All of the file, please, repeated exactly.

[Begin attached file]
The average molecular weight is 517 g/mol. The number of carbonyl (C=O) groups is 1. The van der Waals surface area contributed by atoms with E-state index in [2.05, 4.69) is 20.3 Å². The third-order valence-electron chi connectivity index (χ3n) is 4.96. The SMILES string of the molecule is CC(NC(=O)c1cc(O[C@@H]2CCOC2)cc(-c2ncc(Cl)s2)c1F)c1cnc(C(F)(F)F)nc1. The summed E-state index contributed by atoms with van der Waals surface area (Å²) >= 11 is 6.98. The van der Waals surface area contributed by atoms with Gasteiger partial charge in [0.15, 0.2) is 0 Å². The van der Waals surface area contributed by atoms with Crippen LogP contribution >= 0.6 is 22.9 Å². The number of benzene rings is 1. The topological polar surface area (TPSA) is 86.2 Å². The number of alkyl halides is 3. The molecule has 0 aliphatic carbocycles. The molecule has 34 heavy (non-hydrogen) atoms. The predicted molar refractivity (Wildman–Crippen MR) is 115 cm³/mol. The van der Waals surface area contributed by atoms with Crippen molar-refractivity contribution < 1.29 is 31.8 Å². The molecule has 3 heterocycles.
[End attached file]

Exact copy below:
The average molecular weight is 517 g/mol. The number of carbonyl (C=O) groups is 1. The van der Waals surface area contributed by atoms with E-state index in [2.05, 4.69) is 20.3 Å². The third-order valence-electron chi connectivity index (χ3n) is 4.96. The SMILES string of the molecule is CC(NC(=O)c1cc(O[C@@H]2CCOC2)cc(-c2ncc(Cl)s2)c1F)c1cnc(C(F)(F)F)nc1. The summed E-state index contributed by atoms with van der Waals surface area (Å²) >= 11 is 6.98. The van der Waals surface area contributed by atoms with Gasteiger partial charge in [0.15, 0.2) is 0 Å². The van der Waals surface area contributed by atoms with Crippen LogP contribution >= 0.6 is 22.9 Å². The number of benzene rings is 1. The topological polar surface area (TPSA) is 86.2 Å². The number of alkyl halides is 3. The molecule has 0 aliphatic carbocycles. The molecule has 34 heavy (non-hydrogen) atoms. The predicted molar refractivity (Wildman–Crippen MR) is 115 cm³/mol. The van der Waals surface area contributed by atoms with Crippen molar-refractivity contribution < 1.29 is 31.8 Å². The molecule has 3 heterocycles.